Hanif Kureishi: ‘We’re all mixed-race now

Hanif Kureishi: ‘We’re all mixed-race now

The Independent

James Kidd

Immigration, Islamism, multi-culturalism – as his new collected stories attests, the hottest topics of the day have long been the bedrock of Hanif Kureishi’s fiction. Just don’t get him started on the joys of ‘Big Brother’…

Hanif Kureishi is, by some accounts, a hard man to interview. In the days before our meeting, any number of people insist that the author of My Beautiful Laundrette, The Buddha of Suburbia and The Black Album is cantankerous, sarcastic and prone to lengthy lacunae in the middle of conversation. This portrait is corroborated by some of those closest to Kureishi: his sister and more than one ex-partner have complained of literary parasitism, that their lives have been exploited in the service of Kureishi’s art. It is a charge that he doesn’t exactly refute: “If [your writing] doesn’t upset your family, you must be doing it wrong.”

Perhaps the problem is that no one got him on to the subject of Celebrity Big Brother. This not only sparks his enthusiasm, it proves that Kureishi speaks like he writes – an entertaining mix of irreverent humour, personal revelation and social critique. So a relatively grave discussion about “the psychotic exhibitionism of our time” (or “the age of Jordan”) triggers a lengthy dissection of the recent reality series.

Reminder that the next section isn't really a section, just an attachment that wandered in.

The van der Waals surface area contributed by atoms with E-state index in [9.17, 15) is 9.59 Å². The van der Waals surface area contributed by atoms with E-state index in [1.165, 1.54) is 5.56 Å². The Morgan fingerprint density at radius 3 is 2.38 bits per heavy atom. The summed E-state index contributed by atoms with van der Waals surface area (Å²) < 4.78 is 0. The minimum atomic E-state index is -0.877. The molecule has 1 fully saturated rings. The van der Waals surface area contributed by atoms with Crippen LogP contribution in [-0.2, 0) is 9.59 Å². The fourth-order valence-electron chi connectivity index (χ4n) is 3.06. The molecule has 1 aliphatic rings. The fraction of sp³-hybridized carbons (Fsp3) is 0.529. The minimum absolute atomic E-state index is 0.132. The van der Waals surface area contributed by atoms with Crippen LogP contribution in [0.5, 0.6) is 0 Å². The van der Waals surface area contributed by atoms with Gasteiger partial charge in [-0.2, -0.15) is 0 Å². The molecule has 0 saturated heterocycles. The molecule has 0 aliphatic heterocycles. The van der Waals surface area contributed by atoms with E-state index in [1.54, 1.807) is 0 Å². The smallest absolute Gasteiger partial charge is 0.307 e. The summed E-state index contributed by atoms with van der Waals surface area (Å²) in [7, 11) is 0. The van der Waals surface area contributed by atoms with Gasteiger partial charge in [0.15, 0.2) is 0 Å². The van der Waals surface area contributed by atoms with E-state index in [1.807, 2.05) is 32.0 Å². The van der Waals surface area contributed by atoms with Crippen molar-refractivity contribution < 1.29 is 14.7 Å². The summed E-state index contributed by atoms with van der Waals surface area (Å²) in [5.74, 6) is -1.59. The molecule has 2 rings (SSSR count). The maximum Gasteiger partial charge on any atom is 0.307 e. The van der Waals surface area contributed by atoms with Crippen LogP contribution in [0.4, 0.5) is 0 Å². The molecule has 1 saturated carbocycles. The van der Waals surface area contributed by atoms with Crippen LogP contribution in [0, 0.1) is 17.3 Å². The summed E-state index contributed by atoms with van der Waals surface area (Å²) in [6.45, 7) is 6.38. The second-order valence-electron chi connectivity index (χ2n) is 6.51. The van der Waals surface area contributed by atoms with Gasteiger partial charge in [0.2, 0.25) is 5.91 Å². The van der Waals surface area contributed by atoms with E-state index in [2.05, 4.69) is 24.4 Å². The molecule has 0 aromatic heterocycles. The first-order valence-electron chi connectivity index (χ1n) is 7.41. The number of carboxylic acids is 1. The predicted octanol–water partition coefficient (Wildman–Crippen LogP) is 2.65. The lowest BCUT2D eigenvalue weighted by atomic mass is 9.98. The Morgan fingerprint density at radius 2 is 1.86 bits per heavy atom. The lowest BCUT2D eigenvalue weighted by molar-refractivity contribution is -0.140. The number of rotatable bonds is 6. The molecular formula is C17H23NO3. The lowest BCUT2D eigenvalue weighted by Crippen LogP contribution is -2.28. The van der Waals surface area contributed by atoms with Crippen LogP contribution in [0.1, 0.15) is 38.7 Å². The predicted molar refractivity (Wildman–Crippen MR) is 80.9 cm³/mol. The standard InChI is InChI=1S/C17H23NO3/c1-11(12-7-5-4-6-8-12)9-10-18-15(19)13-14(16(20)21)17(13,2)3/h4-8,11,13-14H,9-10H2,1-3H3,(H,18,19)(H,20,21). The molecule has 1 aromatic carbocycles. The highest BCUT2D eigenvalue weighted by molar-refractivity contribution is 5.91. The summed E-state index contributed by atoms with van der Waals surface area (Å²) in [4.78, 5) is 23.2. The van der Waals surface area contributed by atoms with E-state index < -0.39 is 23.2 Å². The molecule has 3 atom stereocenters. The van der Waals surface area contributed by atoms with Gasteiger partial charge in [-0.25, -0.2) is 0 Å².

“My missus says Jordan chooses really nice men then destroys them. It seems a good way to pass the time. The cage-fighter [Alex Reid] is a nice bloke – thick, but nice. Unlike Vinnie [Jones]. He was quite hardcore – a naughty, tough daddy. I think Vinnie had an evil edge. People were afraid of him.”…

…What he does remember is the urgency to become a writer. Growing up in Bromley in the 1960s, surrounded by racist teachers, skinheads and the National Front, it was his means to self-expression and political empowerment. “Being a writer was a counter-force to people saying I was a half-caste, a Paki, a mongrel. It was a real thing in the world, an identity. I needed to call myself a writer back then because they were calling me a fucking Paki.” He pauses. “We are all mixed-race now – me, Obama, Tiger Woods, Lewis Hamilton.”

Kureishi says he was fortunate that the themes which distinguished his seminal works – race, immigration, Islam and multi-culturalism – have so profoundly defined 21st-century global culture. “You are lucky if you hit it for five years. I suddenly saw that the story of my father, a Muslim man coming to Britain, was not only his story, it was the story of the West. It was gold dust. No one else was writing about it, and people didn’t welcome it. ‘This is very good, Hanif, but do they have to be Indian in a cornershop?'”

Twenty years after The Buddha of Suburbia helped change the landscape of British fiction, and society, Kureishi continues to have plenty to say. He is certainly still politically engaged and enraged. “My dad’s family always thought that power rendered white people unsophisticated. Look at the stupidity of invading Iraq. Every Muslim would think that was hilarious stupidity. It has destroyed American power in the world. They aren’t going to invade anywhere else now. The Iranians aren’t afraid of them. The Koreans aren’t afraid. How stupid was that strategically, let alone morally? They have, as it were, shot their bolt.”…

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